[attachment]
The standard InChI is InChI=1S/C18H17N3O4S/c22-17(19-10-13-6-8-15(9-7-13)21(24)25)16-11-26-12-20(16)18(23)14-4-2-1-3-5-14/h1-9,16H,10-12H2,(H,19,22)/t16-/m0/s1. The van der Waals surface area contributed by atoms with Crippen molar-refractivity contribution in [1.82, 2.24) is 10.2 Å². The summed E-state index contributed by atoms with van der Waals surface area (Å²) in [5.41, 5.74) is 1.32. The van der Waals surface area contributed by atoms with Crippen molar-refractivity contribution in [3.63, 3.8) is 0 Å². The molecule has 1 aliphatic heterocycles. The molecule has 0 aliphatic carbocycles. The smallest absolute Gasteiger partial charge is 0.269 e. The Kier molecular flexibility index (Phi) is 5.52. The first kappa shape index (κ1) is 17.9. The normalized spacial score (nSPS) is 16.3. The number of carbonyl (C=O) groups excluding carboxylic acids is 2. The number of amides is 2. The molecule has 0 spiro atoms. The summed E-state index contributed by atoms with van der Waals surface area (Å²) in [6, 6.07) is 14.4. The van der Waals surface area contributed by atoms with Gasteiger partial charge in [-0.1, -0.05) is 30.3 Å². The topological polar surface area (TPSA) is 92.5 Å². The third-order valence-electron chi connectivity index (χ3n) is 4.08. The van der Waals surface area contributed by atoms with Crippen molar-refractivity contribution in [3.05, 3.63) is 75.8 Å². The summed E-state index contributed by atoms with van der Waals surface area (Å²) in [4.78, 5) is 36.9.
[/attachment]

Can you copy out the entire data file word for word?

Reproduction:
The standard InChI is InChI=1S/C18H17N3O4S/c22-17(19-10-13-6-8-15(9-7-13)21(24)25)16-11-26-12-20(16)18(23)14-4-2-1-3-5-14/h1-9,16H,10-12H2,(H,19,22)/t16-/m0/s1. The van der Waals surface area contributed by atoms with Crippen molar-refractivity contribution in [1.82, 2.24) is 10.2 Å². The summed E-state index contributed by atoms with van der Waals surface area (Å²) in [5.41, 5.74) is 1.32. The van der Waals surface area contributed by atoms with Crippen molar-refractivity contribution in [3.63, 3.8) is 0 Å². The molecule has 1 aliphatic heterocycles. The molecule has 0 aliphatic carbocycles. The smallest absolute Gasteiger partial charge is 0.269 e. The Kier molecular flexibility index (Phi) is 5.52. The first kappa shape index (κ1) is 17.9. The normalized spacial score (nSPS) is 16.3. The number of carbonyl (C=O) groups excluding carboxylic acids is 2. The number of amides is 2. The molecule has 0 spiro atoms. The summed E-state index contributed by atoms with van der Waals surface area (Å²) in [6, 6.07) is 14.4. The van der Waals surface area contributed by atoms with Gasteiger partial charge in [-0.1, -0.05) is 30.3 Å². The topological polar surface area (TPSA) is 92.5 Å². The third-order valence-electron chi connectivity index (χ3n) is 4.08. The van der Waals surface area contributed by atoms with Crippen molar-refractivity contribution in [3.05, 3.63) is 75.8 Å². The summed E-state index contributed by atoms with van der Waals surface area (Å²) in [4.78, 5) is 36.9.